Head Ski Co.
The contribution of HOWARD HEAD (Deceased March 2, 1991 at age 76) to sports is the metal recreational and racing ski, the most popular type by far for serious skiers throughout the world. With the exception of several companies engaged in the manufacture of wood, fiberglass and epoxy resin skis, the rest of the world has followed Head’s lead and gone heavily for the metal ski. During the early 1950s, Mr. Head fought to win skiers’ allegiance over to metal skis. There had been earlier attempts, all unsuccessful, to make metal skis, and Head had to overcome the resistance and prejudice built up against them, at the same time establishing a new tradition of durability, excellence of performance and unparalleled factory warranties and service.
Howard Head instituted a development program to create the world’s finest racing ski as a complement to the world’s most popular recreational ski. The advanced engineering techniques that put Head in the forefront earlier served to accelerate the competition ski research program. By 1961, a workable ski was in production and gained limited acceptance among professional and amateur racers. At the 1976 Winter Olympic Games at Innsbruck, Austria, 25 of the world’s 150 top Alpine racers used Heads in at least one event.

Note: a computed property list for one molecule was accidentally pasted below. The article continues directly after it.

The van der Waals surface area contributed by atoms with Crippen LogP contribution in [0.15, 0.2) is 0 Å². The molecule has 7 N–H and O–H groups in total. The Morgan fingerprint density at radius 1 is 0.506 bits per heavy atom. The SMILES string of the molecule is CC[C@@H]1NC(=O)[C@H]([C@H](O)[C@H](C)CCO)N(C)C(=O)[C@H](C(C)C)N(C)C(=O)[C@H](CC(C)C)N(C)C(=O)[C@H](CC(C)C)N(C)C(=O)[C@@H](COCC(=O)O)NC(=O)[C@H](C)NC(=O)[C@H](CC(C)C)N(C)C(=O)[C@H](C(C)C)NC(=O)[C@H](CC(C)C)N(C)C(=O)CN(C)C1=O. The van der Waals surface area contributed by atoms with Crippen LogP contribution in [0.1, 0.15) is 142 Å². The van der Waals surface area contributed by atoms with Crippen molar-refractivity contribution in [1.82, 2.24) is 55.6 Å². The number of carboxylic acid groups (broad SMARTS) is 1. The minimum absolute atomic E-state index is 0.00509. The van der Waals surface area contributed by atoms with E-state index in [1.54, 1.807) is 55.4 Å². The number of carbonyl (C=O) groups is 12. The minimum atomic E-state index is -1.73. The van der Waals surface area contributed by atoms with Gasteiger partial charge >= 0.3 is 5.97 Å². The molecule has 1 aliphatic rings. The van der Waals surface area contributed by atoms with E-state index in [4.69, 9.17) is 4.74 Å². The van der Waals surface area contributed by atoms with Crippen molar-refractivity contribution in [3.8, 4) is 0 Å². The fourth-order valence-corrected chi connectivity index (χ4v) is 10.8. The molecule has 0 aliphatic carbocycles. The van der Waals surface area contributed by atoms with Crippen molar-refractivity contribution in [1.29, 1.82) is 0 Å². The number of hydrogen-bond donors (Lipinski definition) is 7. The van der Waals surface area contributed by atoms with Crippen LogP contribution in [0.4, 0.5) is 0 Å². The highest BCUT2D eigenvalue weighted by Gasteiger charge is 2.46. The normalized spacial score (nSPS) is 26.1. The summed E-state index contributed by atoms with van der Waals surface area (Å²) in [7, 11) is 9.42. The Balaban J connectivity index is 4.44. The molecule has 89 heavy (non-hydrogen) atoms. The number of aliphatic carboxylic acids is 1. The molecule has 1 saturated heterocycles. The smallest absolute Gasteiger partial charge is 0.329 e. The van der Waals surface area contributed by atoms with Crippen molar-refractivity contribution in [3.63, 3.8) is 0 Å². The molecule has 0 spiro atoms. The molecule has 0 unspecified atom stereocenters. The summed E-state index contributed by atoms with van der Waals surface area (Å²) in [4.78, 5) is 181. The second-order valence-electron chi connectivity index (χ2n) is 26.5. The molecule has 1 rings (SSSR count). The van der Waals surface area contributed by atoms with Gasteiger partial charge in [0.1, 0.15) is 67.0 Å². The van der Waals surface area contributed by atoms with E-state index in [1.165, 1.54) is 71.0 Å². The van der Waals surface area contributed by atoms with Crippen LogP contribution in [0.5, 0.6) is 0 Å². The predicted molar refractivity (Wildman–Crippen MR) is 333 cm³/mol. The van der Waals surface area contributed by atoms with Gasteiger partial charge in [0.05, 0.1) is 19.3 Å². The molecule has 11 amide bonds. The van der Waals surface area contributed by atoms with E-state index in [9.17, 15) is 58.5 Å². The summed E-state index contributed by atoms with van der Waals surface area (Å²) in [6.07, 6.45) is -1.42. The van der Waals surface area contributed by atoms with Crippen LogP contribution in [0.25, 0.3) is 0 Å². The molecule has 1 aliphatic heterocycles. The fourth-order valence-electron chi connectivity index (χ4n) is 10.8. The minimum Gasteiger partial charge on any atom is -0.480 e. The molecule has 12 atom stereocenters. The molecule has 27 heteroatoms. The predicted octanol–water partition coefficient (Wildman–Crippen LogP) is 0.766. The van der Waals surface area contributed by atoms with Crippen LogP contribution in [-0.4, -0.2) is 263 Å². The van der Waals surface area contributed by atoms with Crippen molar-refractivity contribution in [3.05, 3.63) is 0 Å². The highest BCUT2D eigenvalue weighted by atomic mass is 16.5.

Head served as chairman of a subcommittee for a national ski manufacturers association, which raised and contributed more than $58,000 in funds and equipment to send America’s greatest Alpine ski team to the Olympics. Howard Head began peddling his skis in a station wagon, selling to anyone who would take them. At the time of his Hall of Fame induction there were more than 1,100 authorized outlets in America alone and 2,500 more clamoring for a franchised dealership. He also got a lot of letters of thanks from individuals, thanking him for the skis he built for them.
Please note: This biography was produced from the nominating materials in the candidate’s nominating year, so the information is not current.